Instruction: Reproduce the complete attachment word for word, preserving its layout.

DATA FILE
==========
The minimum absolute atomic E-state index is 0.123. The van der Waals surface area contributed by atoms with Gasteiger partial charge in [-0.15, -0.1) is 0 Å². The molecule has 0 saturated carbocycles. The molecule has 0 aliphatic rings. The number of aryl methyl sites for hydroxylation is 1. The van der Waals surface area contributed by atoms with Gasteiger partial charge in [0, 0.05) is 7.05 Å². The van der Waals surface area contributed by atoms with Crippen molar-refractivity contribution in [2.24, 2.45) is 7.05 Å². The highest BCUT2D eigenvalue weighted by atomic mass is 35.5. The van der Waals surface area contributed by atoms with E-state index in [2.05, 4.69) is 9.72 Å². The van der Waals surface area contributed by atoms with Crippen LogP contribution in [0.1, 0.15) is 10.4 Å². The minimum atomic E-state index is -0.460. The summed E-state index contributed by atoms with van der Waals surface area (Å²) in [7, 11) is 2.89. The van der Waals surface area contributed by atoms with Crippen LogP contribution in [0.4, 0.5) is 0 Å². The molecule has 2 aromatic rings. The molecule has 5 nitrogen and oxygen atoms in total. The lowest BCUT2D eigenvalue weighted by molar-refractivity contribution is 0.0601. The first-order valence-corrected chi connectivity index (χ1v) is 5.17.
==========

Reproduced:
The minimum absolute atomic E-state index is 0.123. The van der Waals surface area contributed by atoms with Gasteiger partial charge in [-0.15, -0.1) is 0 Å². The molecule has 0 saturated carbocycles. The molecule has 0 aliphatic rings. The number of aryl methyl sites for hydroxylation is 1. The van der Waals surface area contributed by atoms with Gasteiger partial charge in [0, 0.05) is 7.05 Å². The van der Waals surface area contributed by atoms with Crippen molar-refractivity contribution in [2.24, 2.45) is 7.05 Å². The highest BCUT2D eigenvalue weighted by atomic mass is 35.5. The van der Waals surface area contributed by atoms with E-state index in [2.05, 4.69) is 9.72 Å². The van der Waals surface area contributed by atoms with Crippen LogP contribution in [0.1, 0.15) is 10.4 Å². The minimum atomic E-state index is -0.460. The summed E-state index contributed by atoms with van der Waals surface area (Å²) in [7, 11) is 2.89. The van der Waals surface area contributed by atoms with Crippen LogP contribution in [0.4, 0.5) is 0 Å². The molecule has 2 aromatic rings. The molecule has 5 nitrogen and oxygen atoms in total. The lowest BCUT2D eigenvalue weighted by molar-refractivity contribution is 0.0601. The first-order valence-corrected chi connectivity index (χ1v) is 5.17.